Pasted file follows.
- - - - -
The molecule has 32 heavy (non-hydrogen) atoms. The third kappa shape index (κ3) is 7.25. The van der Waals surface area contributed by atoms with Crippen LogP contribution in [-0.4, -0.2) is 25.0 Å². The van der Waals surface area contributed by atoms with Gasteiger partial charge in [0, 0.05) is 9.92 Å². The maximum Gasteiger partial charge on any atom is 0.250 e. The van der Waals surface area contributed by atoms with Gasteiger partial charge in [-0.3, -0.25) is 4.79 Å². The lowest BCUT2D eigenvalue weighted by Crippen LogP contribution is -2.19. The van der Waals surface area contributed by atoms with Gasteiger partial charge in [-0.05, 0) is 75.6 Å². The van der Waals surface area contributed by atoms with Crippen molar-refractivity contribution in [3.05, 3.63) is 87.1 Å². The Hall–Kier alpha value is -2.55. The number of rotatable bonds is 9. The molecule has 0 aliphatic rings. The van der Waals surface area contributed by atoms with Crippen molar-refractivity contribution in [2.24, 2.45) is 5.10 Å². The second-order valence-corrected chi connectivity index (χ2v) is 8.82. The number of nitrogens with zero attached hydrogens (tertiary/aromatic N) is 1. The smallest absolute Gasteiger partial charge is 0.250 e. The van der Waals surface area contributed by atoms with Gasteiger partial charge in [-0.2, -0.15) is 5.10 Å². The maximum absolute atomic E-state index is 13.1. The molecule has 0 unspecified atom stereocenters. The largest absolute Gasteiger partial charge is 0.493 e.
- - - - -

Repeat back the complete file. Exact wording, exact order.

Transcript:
The molecule has 32 heavy (non-hydrogen) atoms. The third kappa shape index (κ3) is 7.25. The van der Waals surface area contributed by atoms with Crippen LogP contribution in [-0.4, -0.2) is 25.0 Å². The van der Waals surface area contributed by atoms with Gasteiger partial charge in [0, 0.05) is 9.92 Å². The maximum Gasteiger partial charge on any atom is 0.250 e. The van der Waals surface area contributed by atoms with Gasteiger partial charge in [-0.3, -0.25) is 4.79 Å². The lowest BCUT2D eigenvalue weighted by Crippen LogP contribution is -2.19. The van der Waals surface area contributed by atoms with Gasteiger partial charge in [-0.05, 0) is 75.6 Å². The van der Waals surface area contributed by atoms with Crippen molar-refractivity contribution in [3.05, 3.63) is 87.1 Å². The Hall–Kier alpha value is -2.55. The number of rotatable bonds is 9. The molecule has 0 aliphatic rings. The van der Waals surface area contributed by atoms with Crippen molar-refractivity contribution in [2.24, 2.45) is 5.10 Å². The second-order valence-corrected chi connectivity index (χ2v) is 8.82. The number of nitrogens with zero attached hydrogens (tertiary/aromatic N) is 1. The smallest absolute Gasteiger partial charge is 0.250 e. The van der Waals surface area contributed by atoms with Gasteiger partial charge in [-0.2, -0.15) is 5.10 Å². The maximum absolute atomic E-state index is 13.1. The molecule has 0 unspecified atom stereocenters. The largest absolute Gasteiger partial charge is 0.493 e.